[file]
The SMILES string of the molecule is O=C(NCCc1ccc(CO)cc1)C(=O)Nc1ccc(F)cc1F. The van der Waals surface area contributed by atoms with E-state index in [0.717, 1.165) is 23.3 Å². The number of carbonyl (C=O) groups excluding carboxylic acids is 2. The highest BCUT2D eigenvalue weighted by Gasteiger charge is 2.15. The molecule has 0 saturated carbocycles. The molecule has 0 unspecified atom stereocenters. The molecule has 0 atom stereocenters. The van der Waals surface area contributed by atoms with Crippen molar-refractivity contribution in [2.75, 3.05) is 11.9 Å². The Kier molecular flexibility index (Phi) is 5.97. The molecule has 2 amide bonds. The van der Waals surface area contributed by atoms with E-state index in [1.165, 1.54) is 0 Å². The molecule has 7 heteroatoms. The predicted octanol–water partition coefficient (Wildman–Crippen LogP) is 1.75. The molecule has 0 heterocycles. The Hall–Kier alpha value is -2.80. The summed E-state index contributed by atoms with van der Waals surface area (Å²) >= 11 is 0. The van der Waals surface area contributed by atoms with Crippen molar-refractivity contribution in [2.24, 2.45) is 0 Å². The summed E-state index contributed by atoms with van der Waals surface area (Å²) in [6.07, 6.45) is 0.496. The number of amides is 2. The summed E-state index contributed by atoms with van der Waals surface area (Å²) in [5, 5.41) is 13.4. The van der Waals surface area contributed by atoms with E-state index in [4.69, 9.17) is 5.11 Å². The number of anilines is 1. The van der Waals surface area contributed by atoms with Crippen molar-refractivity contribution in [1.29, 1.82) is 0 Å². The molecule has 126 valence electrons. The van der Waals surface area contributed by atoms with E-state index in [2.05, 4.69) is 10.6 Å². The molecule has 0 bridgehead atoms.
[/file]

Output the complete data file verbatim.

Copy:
The SMILES string of the molecule is O=C(NCCc1ccc(CO)cc1)C(=O)Nc1ccc(F)cc1F. The van der Waals surface area contributed by atoms with E-state index in [0.717, 1.165) is 23.3 Å². The number of carbonyl (C=O) groups excluding carboxylic acids is 2. The highest BCUT2D eigenvalue weighted by Gasteiger charge is 2.15. The molecule has 0 saturated carbocycles. The molecule has 0 unspecified atom stereocenters. The molecule has 0 atom stereocenters. The van der Waals surface area contributed by atoms with Crippen molar-refractivity contribution in [2.75, 3.05) is 11.9 Å². The Kier molecular flexibility index (Phi) is 5.97. The molecule has 2 amide bonds. The van der Waals surface area contributed by atoms with E-state index in [1.165, 1.54) is 0 Å². The molecule has 7 heteroatoms. The predicted octanol–water partition coefficient (Wildman–Crippen LogP) is 1.75. The molecule has 0 heterocycles. The Hall–Kier alpha value is -2.80. The summed E-state index contributed by atoms with van der Waals surface area (Å²) >= 11 is 0. The van der Waals surface area contributed by atoms with Crippen molar-refractivity contribution in [2.24, 2.45) is 0 Å². The summed E-state index contributed by atoms with van der Waals surface area (Å²) in [6.07, 6.45) is 0.496. The number of amides is 2. The summed E-state index contributed by atoms with van der Waals surface area (Å²) in [5, 5.41) is 13.4. The van der Waals surface area contributed by atoms with E-state index in [4.69, 9.17) is 5.11 Å². The number of anilines is 1. The van der Waals surface area contributed by atoms with Crippen molar-refractivity contribution in [1.29, 1.82) is 0 Å². The molecule has 126 valence electrons. The van der Waals surface area contributed by atoms with E-state index in [2.05, 4.69) is 10.6 Å². The molecule has 0 bridgehead atoms.